Turkey to use cooperation with Russia to put pressure on US, expert says

Ankara may take advantage of its plans to boost defense cooperation with Moscow to put additional pressure on Washington, particularly as far as the US obligation to set up a safety zone in northern Syria goes, Head of the Russian Institute for Strategic Studies’ Center for the Near and Middle East Vladimir Fitin told TASS.

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Murder charges against Kyrgyz ex-president to have reverberations

The Kyrgyz Prosecutor General’s Office has announced that former President Almazbek Atambayev is being charged with corruption, violence against law enforcement officers and organizing mass unrest. Experts interviewed by Izvestia believe that the Central Asian country will manage to avoid any destabilization and riots.

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Decreased intensity of shelling gives hope for peace in Donbass

The intensity of shelling on the contact line between the Kiev troops and the Donbass forces has significantly declined after a new ceasefire came into effect on July 21, the self-proclaimed Donetsk People’s Republic Deputy Militia Chief Eduard Basurin told Izvestia. Although shelling is still on, there is a positive dynamic giving hope that soon peace will be brought to the region, Basurin said.

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Ukraine’s presidential party set to form new government on its own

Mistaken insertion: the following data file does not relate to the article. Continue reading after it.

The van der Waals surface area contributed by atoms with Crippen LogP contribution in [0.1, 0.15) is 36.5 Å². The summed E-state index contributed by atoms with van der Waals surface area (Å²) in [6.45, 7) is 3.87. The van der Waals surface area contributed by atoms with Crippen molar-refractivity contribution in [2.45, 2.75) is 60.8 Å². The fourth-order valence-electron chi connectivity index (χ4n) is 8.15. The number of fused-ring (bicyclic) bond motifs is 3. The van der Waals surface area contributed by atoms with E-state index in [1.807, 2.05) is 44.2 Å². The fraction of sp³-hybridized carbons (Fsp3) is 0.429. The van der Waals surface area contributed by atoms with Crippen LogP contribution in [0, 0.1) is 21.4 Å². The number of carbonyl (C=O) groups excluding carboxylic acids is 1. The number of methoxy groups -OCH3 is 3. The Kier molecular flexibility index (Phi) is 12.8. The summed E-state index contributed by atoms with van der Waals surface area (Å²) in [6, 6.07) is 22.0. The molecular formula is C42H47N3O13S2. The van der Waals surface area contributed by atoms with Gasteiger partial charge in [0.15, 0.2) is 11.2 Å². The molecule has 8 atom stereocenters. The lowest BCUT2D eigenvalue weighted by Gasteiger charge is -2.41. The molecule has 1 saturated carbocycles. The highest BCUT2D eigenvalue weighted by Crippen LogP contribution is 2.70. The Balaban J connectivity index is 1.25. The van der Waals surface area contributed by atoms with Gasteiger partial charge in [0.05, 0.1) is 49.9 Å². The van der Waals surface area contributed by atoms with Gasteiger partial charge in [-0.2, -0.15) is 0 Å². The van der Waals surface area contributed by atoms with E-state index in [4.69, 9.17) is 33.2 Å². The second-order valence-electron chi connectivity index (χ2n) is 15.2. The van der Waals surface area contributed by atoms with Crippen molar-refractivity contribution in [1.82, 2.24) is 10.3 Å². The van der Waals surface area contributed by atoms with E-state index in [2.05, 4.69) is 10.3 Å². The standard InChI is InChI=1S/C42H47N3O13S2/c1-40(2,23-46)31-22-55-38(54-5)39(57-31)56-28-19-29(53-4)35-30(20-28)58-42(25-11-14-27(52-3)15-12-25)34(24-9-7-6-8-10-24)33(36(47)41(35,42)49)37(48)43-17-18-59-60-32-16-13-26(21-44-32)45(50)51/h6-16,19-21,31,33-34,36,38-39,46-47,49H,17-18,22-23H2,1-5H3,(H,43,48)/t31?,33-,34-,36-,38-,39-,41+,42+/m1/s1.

Ukrainian President Vladimir Zelensky and the Verkhovna Rada (parliament) should start to implement the Minsk Agreements following the Servant of the People party’s parliamentary election win, Head of the Russian Federation Council’s Foreign Affairs Committee Konstantin Kosachev told Izvestia. The presidential party will have the opportunity to form a new government on its own, giving the Ukrainian leader a free hand and freedom of maneuver.

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New Moldovan coalition looking to clean house

The Moldovan coalition government, formed by the pro-West ACUM bloc and the pro-Russia Party of Socialists, will primarily focus on purging the country’s government circles, leaving geopolitical issues for later. According to experts interviewed by Izvestia, the coalition will remain viable as long as domestic political reforms are underway. However, sooner or later the new authorities will have to agree on a foreign policy course, which may spell the end of this marriage of convenience.

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Russia has no plans of tightening security in Strait of Hormuz

Moscow is not planning to beef up its military presence in the Strait of Hormuz in the wake of the recent oil tanker attacks, Russian State Duma (lower house of parliament) Defense Committee Chairman Vladimir Shamanov told Izvestia. According to him, Russian vessels are not in jeopardy and therefore there are no grounds for tightening security. Meanwhile, the United States, the United Kingdom and Saudi Arabia have deployed additional forces to the Gulf of Oman, supposedly to protect their vessels from the Iranian threat.

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